I see more mask usage since the record new case headlines. I see Miami-Dade and Broward counties are closing beaches for the 4th of July weekend. No one else that I’ve heard of yet. But it’s OK, it’ll just spread to young people. Saw a headline this morning that the number of cases 75 and over is lagging younger people, looks to be by about a month and still smallish, but is now trending up. They had a chart. Can you say ex.po.nen.tial? If you can, you’re smarter than my beloved /s Gov DeSantis.

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  26. Daryl and his brother Darryl says:

    Apparently on one of the days the Russia Bounty Intel was included in the PDB, Trump spent time meeting with Diamond and Silk, and spent 45 minutes with producers of a play about Strzok and Lisa Page and their text messages.
    I would have guessed golfing…but still…

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  27. de stijl says:

    @Pylon:

    Happy Canada Day to you.

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  28. Sleeping Dog says:

    @sam:

    Sam, William Least Heat Moon is native american, a member of the Cherokee tribe if IIRC, his last name isn’t improbable.

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  29. Scott says:

    @gVOR08: We did something similar. Went to Padre Island National Seashore for the day. People were pretty good. Everyone parked about 30-40 feet away from each other. Downside was that bathrooms and changing rooms were closed and had to drive back in wet clothes. I figure a day at the beach with wind, sunshine, and salt spray is pretty low risk.

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  30. CSK says:

    Richard North Patterson has a long, scary piece about Trump’s lunacy in today’s bulwark.com.

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  31. de stijl says:

    @gVOR08:

    I spent a week in Orlando in early August and dear lord the humidity. It is weaponized.

    It was a BusinessObjects conference back before they got bought up by SAP so there were super chic French people smoking in fabulous clothes.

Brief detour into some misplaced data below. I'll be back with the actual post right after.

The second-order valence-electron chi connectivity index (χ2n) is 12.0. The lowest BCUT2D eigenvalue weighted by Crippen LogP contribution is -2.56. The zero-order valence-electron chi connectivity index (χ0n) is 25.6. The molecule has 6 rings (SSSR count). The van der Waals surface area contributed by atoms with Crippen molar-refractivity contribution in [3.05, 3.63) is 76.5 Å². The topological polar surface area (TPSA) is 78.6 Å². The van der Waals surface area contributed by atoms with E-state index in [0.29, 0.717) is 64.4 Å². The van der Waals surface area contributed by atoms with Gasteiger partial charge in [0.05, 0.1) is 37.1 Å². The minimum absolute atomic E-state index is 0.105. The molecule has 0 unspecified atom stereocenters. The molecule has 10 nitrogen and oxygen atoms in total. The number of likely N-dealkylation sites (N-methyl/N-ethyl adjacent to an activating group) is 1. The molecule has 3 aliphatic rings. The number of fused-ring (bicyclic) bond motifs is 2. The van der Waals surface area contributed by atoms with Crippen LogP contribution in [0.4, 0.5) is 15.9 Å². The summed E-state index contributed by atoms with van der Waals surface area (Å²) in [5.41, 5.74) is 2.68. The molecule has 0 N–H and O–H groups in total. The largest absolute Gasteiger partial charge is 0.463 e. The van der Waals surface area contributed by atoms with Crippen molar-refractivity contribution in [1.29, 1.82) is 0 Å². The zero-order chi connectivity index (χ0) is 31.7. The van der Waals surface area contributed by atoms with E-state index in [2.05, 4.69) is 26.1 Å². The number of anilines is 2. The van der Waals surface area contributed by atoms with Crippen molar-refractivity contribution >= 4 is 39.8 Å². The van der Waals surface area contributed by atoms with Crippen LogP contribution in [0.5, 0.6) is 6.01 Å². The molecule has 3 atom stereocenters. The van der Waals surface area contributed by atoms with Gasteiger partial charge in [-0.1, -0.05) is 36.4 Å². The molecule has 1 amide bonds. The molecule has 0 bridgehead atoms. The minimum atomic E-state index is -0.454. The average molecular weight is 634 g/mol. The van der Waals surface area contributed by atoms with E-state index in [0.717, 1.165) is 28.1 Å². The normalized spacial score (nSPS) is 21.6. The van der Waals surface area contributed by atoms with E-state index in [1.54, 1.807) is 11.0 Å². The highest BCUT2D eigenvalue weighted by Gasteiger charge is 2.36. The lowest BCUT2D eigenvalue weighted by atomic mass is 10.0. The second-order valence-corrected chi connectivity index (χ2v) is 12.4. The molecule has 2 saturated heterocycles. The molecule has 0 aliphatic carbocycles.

I liked the monorail. Sorry, monothingie. I wanted to check out the glove compartment to see the possums, but it was fully automated and no conductor’s car. I call the big one “Bitey”.

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  32. OzarkHillbilly says:

    @Sleeping Dog: According to the WIki, Osage. My inner pedant has now been mollified. 😉

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  33. CSK says:

    @OzarkHillbilly:
    I think it’s one of those things that the really die-hard cultists have to believe, along with the notion that Trump’s a devout Christian, a dedicated family man, a tower of incorruptibility, the smartest man ever to occupy the Oval Office, and a lot of other obvious delusional nonsense. I suppose this is because they identify so completely with Trump (as they did with Sarah Palin) that to allow him to be disparaged is to allow themselves to be disparaged. If Trump is wonderful, they are, too.

    They’re quite different from the Trump supporters who’ll cheerfully admit that Trump’s a mentally disturbed dimwit–but still preferable to a Democrat.

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  34. CSK says:

    Trump’s campaign has apparently canceled all his upcoming rallies, so he must be in agony at not be able to get his fix of public adulation. He will be able to speak live at Mt. Rushmore and again the next day in D.C. But after that, the calendar seems to be empty till Jacksonville.

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  35. Kathy says:

    @CSK:

    I should start charging you for these.

    BTW, the caption photo atop the piece is one of the very best photos of Trump I’ve ever seen used in any media.

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  36. CSK says:

    @Kathy:
    Will you accept my sincere gratitude and appreciation? Lately whenever I post a link, I get tossed into moderation incarceration. Nothing works as an evasive tactic.

    Yes, the photo is good.

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  37. DrDaveT says:

    @OzarkHillbilly:

    Two-thirds of those surveyed, 67%, say Joe Biden has “the right experience to be president.” Just 37% say that of Donald Trump, who has been president for 3½ years.